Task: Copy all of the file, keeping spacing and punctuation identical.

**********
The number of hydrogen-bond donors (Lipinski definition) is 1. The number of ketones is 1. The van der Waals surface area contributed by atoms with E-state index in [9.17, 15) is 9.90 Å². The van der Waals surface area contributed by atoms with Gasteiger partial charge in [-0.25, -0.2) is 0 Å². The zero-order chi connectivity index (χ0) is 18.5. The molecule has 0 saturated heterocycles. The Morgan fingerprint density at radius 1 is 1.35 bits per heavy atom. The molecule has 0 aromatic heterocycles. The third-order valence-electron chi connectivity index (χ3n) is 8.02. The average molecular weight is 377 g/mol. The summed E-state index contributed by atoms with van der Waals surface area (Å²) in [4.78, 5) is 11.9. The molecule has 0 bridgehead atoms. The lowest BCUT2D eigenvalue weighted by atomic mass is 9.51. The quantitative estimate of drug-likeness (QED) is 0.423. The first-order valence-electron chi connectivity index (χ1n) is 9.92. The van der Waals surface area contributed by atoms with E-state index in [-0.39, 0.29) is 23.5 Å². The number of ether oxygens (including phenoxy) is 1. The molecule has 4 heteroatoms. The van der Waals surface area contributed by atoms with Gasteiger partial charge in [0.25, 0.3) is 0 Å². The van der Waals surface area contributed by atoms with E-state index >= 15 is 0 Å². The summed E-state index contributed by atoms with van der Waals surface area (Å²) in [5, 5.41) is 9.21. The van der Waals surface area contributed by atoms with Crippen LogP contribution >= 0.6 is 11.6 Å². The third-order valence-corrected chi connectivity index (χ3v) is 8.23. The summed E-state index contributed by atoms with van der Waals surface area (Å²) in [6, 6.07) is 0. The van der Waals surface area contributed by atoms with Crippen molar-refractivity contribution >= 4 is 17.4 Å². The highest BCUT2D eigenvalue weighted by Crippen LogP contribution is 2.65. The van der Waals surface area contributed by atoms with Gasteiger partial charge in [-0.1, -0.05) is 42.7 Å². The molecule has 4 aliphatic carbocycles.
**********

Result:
The number of hydrogen-bond donors (Lipinski definition) is 1. The number of ketones is 1. The van der Waals surface area contributed by atoms with E-state index in [9.17, 15) is 9.90 Å². The van der Waals surface area contributed by atoms with Gasteiger partial charge in [-0.25, -0.2) is 0 Å². The zero-order chi connectivity index (χ0) is 18.5. The molecule has 0 saturated heterocycles. The Morgan fingerprint density at radius 1 is 1.35 bits per heavy atom. The molecule has 0 aromatic heterocycles. The third-order valence-electron chi connectivity index (χ3n) is 8.02. The average molecular weight is 377 g/mol. The summed E-state index contributed by atoms with van der Waals surface area (Å²) in [4.78, 5) is 11.9. The molecule has 0 bridgehead atoms. The lowest BCUT2D eigenvalue weighted by atomic mass is 9.51. The quantitative estimate of drug-likeness (QED) is 0.423. The first-order valence-electron chi connectivity index (χ1n) is 9.92. The van der Waals surface area contributed by atoms with E-state index in [-0.39, 0.29) is 23.5 Å². The number of ether oxygens (including phenoxy) is 1. The molecule has 4 heteroatoms. The van der Waals surface area contributed by atoms with Gasteiger partial charge in [0.25, 0.3) is 0 Å². The van der Waals surface area contributed by atoms with E-state index >= 15 is 0 Å². The summed E-state index contributed by atoms with van der Waals surface area (Å²) in [5, 5.41) is 9.21. The van der Waals surface area contributed by atoms with Crippen LogP contribution >= 0.6 is 11.6 Å². The third-order valence-corrected chi connectivity index (χ3v) is 8.23. The summed E-state index contributed by atoms with van der Waals surface area (Å²) in [6, 6.07) is 0. The van der Waals surface area contributed by atoms with Crippen molar-refractivity contribution >= 4 is 17.4 Å². The highest BCUT2D eigenvalue weighted by Crippen LogP contribution is 2.65. The van der Waals surface area contributed by atoms with Gasteiger partial charge in [-0.1, -0.05) is 42.7 Å². The molecule has 4 aliphatic carbocycles.